Tandoori Chicken Appetiser Spoons

Serves 6 as an Appetiser

  • 500g Chicken Mini Fillets

  • 3 tbsp of Greek Yogurt

  • Half a Lemon

  • Half a Lime

  • 2 cloves Garlic

  • 3cm piece of Ginger

  • 1 Green Chilli

  • 1 tsp Salt

  • 1 tsp Garam Masala

  • 1 tsp Paprika

  • 0.5 tsp Tandoori Masala

  • 2 tbsp Sunflower Oil

  • 4 tbsp Greek Yogurt

  • 1 tsp Chaat Masala

  • 2 tbsp Coriander (finely chopped)

METHOD

  • Place the chicken into a bowl and add 3 tbsp of yoghurt, the lemon and the lime.

  • Grind the garlic, ginger and chilli into a paste in a herb mill. If you don't have one, just chop these ingredients finely.

  • Put the ginger, garlic and chilli into the bowl with the chicken.

  • Add the salt, garam masala, paprika and tandoori masala.

  • Stir the chicken, making sure that all the ingredients are mixed well.

  • Cover the bowl with cling film and leave it in the fridge overnight.

  • Remove from the fridge for 30 minutes before cooking.

  • Heat a griddle pan on a moderate setting and add 1 tbsp of oil.

  • Once the pan has heated up, add half the chicken and cook until golden brown and the flip the fillets to cook them on the other side. Remove them onto a plate.

  • Repeat this process with the remaining chicken.

  • Mix the 4 tbsp of yoghurt in a small bowl with the chaat masala and 1 tbsp of the chopped coriander.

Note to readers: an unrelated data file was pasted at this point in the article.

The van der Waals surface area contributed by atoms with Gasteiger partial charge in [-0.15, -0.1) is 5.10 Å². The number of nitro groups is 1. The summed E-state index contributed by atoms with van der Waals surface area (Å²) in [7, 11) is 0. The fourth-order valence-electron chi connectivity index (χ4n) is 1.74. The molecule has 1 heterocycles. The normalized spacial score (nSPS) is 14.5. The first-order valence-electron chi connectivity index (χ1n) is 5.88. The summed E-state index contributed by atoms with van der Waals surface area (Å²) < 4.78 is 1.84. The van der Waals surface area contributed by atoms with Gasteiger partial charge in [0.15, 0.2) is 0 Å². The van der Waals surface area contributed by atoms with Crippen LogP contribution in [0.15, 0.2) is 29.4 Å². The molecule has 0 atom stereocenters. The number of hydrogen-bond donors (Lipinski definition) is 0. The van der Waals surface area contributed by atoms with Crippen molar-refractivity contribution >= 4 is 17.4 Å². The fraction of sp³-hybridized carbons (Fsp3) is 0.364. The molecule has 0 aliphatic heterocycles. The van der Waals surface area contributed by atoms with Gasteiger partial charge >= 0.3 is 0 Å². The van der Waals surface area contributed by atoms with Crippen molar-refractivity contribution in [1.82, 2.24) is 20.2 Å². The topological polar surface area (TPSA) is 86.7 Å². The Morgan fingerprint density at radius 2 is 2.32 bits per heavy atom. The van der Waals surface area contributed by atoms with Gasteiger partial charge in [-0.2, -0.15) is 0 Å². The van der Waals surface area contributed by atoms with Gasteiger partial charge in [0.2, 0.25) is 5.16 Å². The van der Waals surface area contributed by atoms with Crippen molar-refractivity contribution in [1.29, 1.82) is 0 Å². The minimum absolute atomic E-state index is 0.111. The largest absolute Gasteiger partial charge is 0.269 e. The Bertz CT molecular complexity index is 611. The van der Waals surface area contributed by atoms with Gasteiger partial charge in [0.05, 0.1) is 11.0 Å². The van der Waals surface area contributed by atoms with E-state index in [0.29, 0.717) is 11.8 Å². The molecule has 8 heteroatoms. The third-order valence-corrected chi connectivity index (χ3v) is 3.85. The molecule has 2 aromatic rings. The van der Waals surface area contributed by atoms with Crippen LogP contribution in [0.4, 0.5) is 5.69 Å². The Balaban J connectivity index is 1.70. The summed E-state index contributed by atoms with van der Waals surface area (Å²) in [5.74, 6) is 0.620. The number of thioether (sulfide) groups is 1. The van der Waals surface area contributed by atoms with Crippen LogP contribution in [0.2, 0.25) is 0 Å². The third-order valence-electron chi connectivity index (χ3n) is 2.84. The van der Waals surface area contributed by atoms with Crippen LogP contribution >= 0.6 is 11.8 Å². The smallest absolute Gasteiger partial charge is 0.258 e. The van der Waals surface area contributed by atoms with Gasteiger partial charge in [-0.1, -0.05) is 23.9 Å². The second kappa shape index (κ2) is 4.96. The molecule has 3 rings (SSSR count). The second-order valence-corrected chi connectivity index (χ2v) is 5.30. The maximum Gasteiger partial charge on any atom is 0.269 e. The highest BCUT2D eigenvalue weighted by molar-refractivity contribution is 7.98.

• Allow the chicken mini fillets to rest for 5 Minutes then serve with the yoghurt dressing in a bowl as an accompaniment.

  • If you plan to serve them as an appetiser, as I do, then slice up the mini fillets into small pieces.

  • Place mounds of chopped chicken onto appetiser spoons and top each appetiser spoon with a teaspoon of spicy yogurt. Place some of the finely chopped coriander on top of the yoghurt.

Congratulations!

I've been so busy over the last few months. My oldest son got married and for weeks before the wedding a million things were buzzing around my head. However, I would like to dedicate this first post to my beautiful new daughter-in-law. Now things have settled down somewhat, I decided that it was fitting to congratulate the couple with a delicious drink. Champagne was so last month, especially in our house! A vibrant cocktail is far more apt. Indian weddings are colourful affairs, so I think a Pomegranate & Orange Martini infused with a hint of Cardamom fits the bill; an homage to the nuptials.

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Pomegranate & Orange Martini with a hint of Cardamom

  • 35ml Vodka
  • 105ml Orange Juice (freshly squeezed)
  • Fresh Pomegranate
  • Pinch of Ground Cardamom
  • Orange Rind

Place the vodka and orange juice into a cocktail shaker and squeeze in a quarter of the fresh pomegranate. Don't worry if any of the seeds fall in. Add a pinch of ground green cardamom. Place the top onto the shaker and shake away. Pour the 'shaken' martini into a martini glass and add a long curled piece of orange rind.

So there we have my colourful and refreshing cocktail...and all that remains for me to say is 'Congratulations darling and welcome to the family!'